THOMAS: Yes. Well, it is -- it is interesting because, of course, usually these movements are triggered by specific groups. Either trade union groups, or political parties, or student groups. We certainly saw if we think back and there are many parallels to this to 1968. This started off with the -- with student groups, and so on.

But in this particular case, it is a broader spectrum of society. There's a -- it's a political movement. And ironically enough, Emmanuel Macron came to power through a political movement and not a party.

And yet, was able to kind of galvanized interest. And I think it's important to note that it is not that these individuals are specifically against the idea of environmental reform and ecological reform, and so on, and so forth.

They just feel like his fiscal policies have disproportionately impacted not so much unemployed people and so on, but actually working people. And that the concessions that he's made so far have helped the richer segments of society and the corporations, and it is this working people who are having to make up for the budget deficit that is so upset people here.

VANIER: So, what's he actually doing then? Because this has been going on for about three weeks now. They're threatening to hold another protest on the Champs-Elysees again, just next weekend. What is he doing?

THOMAS: Right. Well, it is -- it is a serious concern now. Because, of course, this movement has escalated and people can kind of sense that it is getting somewhere.

I think, what Emmanuel Macron, first of all, is overly focusing on the question of violence and so on, and the various repressive mechanisms which the state is going to implement. What he needs to do is to sit down with various leaders or representatives certainly of the different kind of factions that are -- that are concerned about these questions. And generally, listen to them.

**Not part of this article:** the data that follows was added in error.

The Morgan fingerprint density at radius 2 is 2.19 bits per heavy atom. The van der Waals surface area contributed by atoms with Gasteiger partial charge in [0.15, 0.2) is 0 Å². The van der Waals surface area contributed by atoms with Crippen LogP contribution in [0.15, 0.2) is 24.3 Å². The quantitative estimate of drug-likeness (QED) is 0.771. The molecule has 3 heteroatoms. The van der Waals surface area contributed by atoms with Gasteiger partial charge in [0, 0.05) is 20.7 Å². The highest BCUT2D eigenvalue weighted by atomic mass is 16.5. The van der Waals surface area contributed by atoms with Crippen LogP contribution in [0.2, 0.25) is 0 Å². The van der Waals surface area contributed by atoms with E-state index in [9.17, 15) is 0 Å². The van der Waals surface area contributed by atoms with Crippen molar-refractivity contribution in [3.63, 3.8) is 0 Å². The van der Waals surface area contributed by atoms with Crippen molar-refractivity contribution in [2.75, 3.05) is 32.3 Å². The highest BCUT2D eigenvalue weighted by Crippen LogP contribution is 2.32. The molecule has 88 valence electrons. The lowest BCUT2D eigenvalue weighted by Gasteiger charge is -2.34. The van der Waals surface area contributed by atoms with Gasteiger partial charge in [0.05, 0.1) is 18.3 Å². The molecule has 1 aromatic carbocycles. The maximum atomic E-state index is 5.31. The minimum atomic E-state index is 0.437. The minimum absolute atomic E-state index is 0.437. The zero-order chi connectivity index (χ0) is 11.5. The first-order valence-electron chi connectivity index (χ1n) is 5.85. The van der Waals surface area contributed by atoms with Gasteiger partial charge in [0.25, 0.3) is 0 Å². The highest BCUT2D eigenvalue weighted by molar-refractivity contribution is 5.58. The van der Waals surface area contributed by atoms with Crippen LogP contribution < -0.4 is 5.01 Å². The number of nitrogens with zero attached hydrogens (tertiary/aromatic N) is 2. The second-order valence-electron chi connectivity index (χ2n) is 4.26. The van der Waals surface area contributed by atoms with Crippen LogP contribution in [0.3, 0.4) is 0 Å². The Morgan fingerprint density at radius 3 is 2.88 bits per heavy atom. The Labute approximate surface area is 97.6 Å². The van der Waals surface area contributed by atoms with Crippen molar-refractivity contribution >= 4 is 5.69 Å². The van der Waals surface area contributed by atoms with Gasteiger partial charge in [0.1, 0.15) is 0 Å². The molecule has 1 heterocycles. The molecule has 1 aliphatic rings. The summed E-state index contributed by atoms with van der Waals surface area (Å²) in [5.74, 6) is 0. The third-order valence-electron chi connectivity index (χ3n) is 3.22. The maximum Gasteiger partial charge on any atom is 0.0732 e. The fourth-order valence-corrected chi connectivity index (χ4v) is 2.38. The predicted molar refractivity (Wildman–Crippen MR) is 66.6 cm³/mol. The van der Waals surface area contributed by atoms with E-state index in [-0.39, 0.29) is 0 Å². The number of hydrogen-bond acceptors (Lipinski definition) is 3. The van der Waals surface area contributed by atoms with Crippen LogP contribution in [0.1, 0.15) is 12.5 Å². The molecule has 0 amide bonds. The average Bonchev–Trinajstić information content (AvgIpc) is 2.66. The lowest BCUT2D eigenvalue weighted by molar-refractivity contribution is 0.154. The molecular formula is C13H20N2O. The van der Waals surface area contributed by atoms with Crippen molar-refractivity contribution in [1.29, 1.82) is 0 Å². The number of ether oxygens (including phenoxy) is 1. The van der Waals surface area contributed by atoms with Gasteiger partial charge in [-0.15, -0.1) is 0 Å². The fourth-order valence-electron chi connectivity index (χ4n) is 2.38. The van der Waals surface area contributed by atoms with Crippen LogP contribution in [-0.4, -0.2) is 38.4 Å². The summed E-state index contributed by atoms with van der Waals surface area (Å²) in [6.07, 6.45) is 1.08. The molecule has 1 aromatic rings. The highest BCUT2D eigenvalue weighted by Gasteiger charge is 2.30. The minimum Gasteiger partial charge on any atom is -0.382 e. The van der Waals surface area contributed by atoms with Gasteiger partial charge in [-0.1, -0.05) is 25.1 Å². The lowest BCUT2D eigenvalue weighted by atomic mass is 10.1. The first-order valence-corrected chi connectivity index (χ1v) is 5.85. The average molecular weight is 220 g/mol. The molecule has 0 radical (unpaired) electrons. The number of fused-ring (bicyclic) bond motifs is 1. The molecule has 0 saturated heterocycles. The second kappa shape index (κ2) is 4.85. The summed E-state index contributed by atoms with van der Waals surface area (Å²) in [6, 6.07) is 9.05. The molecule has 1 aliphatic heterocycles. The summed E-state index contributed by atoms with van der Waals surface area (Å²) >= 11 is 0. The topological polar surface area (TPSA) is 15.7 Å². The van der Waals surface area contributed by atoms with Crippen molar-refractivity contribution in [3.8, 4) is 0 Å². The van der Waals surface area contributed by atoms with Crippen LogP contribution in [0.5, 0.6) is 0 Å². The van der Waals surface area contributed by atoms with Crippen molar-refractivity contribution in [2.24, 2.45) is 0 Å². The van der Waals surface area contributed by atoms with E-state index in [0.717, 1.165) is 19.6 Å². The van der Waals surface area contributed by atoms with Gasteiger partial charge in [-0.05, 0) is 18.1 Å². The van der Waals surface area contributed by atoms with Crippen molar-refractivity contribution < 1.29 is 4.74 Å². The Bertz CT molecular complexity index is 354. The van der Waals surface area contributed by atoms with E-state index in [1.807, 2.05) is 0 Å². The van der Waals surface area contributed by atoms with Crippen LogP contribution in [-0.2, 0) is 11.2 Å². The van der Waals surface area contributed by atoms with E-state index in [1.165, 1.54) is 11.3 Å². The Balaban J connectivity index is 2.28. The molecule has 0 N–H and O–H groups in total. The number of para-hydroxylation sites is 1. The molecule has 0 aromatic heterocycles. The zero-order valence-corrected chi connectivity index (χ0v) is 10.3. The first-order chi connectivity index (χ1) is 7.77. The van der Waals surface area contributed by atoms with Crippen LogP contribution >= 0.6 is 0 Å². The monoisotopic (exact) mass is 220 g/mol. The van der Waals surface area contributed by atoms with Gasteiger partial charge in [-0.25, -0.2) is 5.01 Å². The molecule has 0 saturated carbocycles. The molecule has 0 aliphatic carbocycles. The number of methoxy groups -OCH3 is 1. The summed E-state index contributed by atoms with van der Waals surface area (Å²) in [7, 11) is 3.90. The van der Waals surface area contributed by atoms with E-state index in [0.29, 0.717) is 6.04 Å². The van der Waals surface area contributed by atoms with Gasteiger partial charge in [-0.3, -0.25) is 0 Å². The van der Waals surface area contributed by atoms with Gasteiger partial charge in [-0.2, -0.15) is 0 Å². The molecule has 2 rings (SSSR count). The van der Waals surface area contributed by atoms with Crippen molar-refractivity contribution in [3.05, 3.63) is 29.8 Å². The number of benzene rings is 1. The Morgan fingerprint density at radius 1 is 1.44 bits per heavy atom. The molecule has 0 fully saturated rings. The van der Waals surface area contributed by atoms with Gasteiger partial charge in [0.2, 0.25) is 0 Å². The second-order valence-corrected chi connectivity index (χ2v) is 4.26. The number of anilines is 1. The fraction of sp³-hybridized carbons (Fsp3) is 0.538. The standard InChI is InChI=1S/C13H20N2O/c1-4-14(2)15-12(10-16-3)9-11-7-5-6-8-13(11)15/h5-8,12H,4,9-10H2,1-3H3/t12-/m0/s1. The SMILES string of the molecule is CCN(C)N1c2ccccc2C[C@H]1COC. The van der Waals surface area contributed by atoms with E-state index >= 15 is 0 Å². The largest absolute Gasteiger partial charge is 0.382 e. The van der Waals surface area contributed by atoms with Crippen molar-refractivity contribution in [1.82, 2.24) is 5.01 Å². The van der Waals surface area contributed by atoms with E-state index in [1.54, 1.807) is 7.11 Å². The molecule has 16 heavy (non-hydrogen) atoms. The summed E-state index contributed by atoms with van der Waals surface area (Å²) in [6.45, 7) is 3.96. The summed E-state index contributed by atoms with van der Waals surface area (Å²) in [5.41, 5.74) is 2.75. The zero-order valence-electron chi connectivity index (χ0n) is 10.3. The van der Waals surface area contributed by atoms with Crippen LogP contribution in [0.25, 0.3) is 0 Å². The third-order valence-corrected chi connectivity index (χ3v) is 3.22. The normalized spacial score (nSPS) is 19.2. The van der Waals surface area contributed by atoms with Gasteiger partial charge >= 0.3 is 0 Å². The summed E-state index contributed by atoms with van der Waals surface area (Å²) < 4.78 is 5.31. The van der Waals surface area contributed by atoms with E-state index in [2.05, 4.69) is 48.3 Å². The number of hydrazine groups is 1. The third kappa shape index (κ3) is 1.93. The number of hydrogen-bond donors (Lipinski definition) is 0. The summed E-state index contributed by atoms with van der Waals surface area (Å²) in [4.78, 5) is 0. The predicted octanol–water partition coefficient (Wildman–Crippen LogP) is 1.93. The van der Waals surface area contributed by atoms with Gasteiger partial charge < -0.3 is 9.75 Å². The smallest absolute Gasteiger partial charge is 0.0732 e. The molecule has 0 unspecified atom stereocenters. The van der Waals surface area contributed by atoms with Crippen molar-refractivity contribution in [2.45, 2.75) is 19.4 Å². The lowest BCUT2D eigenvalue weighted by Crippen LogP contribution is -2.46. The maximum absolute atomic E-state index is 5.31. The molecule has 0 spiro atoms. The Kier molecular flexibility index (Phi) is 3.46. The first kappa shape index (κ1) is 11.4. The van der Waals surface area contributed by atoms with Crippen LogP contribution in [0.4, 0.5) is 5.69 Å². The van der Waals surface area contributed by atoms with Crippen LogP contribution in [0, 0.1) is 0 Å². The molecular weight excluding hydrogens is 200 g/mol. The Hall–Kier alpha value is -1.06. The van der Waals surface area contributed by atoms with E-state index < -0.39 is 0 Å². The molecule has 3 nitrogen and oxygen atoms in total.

In other words, not keep reiterating his commitment to environmental reform, and so on at no cost. But to listen to what it is that these people are upset about.

And then, go about implementing and altering his economic policies in ways that will actually assist this population. Unless he opens up dialogue, more and more people are going to come out. And I think it's important to remember that Emmanuel Macron came to power with very few people voting for him in the first round of the elections.

He, therefore, has many more people who were opposed to him and his political agenda than actually support him. And even though he has the Parliament and the presidency, he needs to listen to the people, and to the genuine concerns, they are expressing here about economic disparity.

[01:25:13] VANIER: Yes, that's a great point. Dominic Thomas, pleasure speaking to you. Thank you.

THOMAS: Thank you, Cyril.

ALLEN: With the head of the popular news web site is called Rappler is back in the Philippines and has surrendered to a court in Manila.

VANIER: Maria Ressa and Rappler were formally indicted last week on tax fraud charges. An arrest warrant was issued for Ressa. Her news site has been highly critical at Philippine President Rodrigo Duterte's brutal drug war. Ressa said Sunday that she will not back down.


MARIA RESSA, CHIEF EXECUTIVE OFFICER, RAPPLER: Going to hold my government accountable for publicly calling me a criminal. I am not a criminal. I have been a journalist my entire life. I will continue to hold the government accountable.

The second is obviously, it makes you feel vulnerable. But I think that's the point, right? The point is for the government to actually make you feel its power and that it can do what it wants to do. Including bending the law to the point that it's broken.


ALLEN: Ressa's lawyer tells CNN that his client has now appeared before a judge, posted a bail, and was free to leave the court.

Coming up here, the U.N.'s top authorities on climate change issue a dire warning. What they say is at risk. That's next.


[01:29:59] VANIER: Welcome back to the CNN NEWSROOM. I'm Cyril Vanier.